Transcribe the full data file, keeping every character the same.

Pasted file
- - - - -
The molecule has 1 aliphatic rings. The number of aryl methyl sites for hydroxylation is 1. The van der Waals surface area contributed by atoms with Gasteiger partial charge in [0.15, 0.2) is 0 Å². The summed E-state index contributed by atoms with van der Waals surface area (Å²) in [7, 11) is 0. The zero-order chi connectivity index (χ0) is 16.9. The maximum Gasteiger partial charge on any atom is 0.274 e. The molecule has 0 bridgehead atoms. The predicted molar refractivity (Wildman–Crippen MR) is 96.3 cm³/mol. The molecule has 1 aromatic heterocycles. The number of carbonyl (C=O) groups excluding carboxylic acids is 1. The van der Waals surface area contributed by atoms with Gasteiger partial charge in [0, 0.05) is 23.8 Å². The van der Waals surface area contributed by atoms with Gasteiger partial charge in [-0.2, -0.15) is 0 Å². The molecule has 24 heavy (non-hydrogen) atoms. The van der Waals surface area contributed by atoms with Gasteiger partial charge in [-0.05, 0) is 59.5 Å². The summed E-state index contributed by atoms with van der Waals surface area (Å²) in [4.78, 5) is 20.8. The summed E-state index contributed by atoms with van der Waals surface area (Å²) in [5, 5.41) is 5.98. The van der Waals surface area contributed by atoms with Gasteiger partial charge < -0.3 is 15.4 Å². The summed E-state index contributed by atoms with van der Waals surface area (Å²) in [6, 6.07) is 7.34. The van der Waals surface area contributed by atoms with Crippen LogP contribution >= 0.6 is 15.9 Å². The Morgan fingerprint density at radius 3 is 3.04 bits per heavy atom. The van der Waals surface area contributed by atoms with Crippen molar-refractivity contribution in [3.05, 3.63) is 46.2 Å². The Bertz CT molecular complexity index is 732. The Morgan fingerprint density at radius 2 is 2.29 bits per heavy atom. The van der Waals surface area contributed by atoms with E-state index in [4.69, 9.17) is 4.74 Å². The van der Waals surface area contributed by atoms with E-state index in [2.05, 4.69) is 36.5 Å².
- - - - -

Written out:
The molecule has 1 aliphatic rings. The number of aryl methyl sites for hydroxylation is 1. The van der Waals surface area contributed by atoms with Gasteiger partial charge in [0.15, 0.2) is 0 Å². The summed E-state index contributed by atoms with van der Waals surface area (Å²) in [7, 11) is 0. The zero-order chi connectivity index (χ0) is 16.9. The maximum Gasteiger partial charge on any atom is 0.274 e. The molecule has 0 bridgehead atoms. The predicted molar refractivity (Wildman–Crippen MR) is 96.3 cm³/mol. The molecule has 1 aromatic heterocycles. The number of carbonyl (C=O) groups excluding carboxylic acids is 1. The van der Waals surface area contributed by atoms with Gasteiger partial charge in [0, 0.05) is 23.8 Å². The van der Waals surface area contributed by atoms with Gasteiger partial charge in [-0.2, -0.15) is 0 Å². The molecule has 24 heavy (non-hydrogen) atoms. The van der Waals surface area contributed by atoms with Gasteiger partial charge in [-0.05, 0) is 59.5 Å². The summed E-state index contributed by atoms with van der Waals surface area (Å²) in [4.78, 5) is 20.8. The summed E-state index contributed by atoms with van der Waals surface area (Å²) in [5, 5.41) is 5.98. The van der Waals surface area contributed by atoms with Gasteiger partial charge < -0.3 is 15.4 Å². The summed E-state index contributed by atoms with van der Waals surface area (Å²) in [6, 6.07) is 7.34. The van der Waals surface area contributed by atoms with Crippen LogP contribution >= 0.6 is 15.9 Å². The Morgan fingerprint density at radius 3 is 3.04 bits per heavy atom. The van der Waals surface area contributed by atoms with Crippen molar-refractivity contribution in [3.05, 3.63) is 46.2 Å². The Bertz CT molecular complexity index is 732. The Morgan fingerprint density at radius 2 is 2.29 bits per heavy atom. The van der Waals surface area contributed by atoms with E-state index in [4.69, 9.17) is 4.74 Å². The van der Waals surface area contributed by atoms with E-state index in [2.05, 4.69) is 36.5 Å².